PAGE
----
Christians face a bit of a dilemma around Halloween time. On the one hand, it’s a Christian holiday (All Hallow’s Eve, the day before All Saints Day); on the other hand, it glorifies ghosts and devils and all sorts of other anti-Christian kind of stuff. But what about atheists? Should it be a dilemma for us as well?
Certainly Halloween has religious roots, however secularized and diluted the original meaning of the thing has become. Even if you want to assume (with good reason) that it was probably a pagan holiday long before the Christians snapped it up, paganism isn’t atheism — it’s just superstition without the overlay of rigorous codification that turns a superstition into a religion.
But let’s face it, if atheists shun every activity that’s been co-opted by the God-botherers, we wouldn’t have very much left to do for fun, would we? And we shouldn’t dismiss superstition (or religion) out of hand. There may well be profound psychological underpinnings to which superstition, paganism and other religions are a response.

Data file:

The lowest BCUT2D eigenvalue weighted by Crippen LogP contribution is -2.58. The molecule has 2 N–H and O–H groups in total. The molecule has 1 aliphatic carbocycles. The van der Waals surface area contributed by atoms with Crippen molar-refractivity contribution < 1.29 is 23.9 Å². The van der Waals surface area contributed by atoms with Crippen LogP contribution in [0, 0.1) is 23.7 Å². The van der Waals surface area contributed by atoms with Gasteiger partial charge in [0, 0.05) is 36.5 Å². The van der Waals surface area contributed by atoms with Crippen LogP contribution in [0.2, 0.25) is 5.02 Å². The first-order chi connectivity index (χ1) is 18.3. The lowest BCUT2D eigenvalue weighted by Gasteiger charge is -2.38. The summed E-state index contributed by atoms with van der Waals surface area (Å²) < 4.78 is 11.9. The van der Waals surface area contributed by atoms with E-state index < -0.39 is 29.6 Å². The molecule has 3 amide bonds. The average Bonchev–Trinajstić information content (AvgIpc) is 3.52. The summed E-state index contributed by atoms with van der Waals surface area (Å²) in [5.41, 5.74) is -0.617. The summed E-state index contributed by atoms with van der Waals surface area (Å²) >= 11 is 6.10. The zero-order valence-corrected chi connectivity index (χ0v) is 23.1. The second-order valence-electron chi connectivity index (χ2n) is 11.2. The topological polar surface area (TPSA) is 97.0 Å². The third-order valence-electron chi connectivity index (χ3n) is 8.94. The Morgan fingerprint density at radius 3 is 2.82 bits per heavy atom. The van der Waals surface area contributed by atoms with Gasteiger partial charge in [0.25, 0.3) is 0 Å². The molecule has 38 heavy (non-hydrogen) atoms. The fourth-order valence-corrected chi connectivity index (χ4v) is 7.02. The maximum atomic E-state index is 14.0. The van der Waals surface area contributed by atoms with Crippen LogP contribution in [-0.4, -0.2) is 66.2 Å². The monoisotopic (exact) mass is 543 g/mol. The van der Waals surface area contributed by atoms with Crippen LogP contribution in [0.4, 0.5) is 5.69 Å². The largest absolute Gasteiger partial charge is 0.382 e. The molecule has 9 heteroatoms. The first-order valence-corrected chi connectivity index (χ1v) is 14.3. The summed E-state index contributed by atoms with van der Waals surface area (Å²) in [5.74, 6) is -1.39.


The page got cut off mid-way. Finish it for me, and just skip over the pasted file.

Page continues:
Maybe mid-autumn (in Europe and North America), when leaves are dying and the icy bleakness of winter is beginning to approach, is just a natural time for people to think about death and other creepy things. Maybe that’s why religions in temperate climates evolved to use this time of year for reflection on such things.
There’s no reason we atheists — just as human, just as evolved, just as engaged in the world as anybody else — can’t acknowledge those underpinnings and even revel in them.
(cartoon via FreeThunk.net)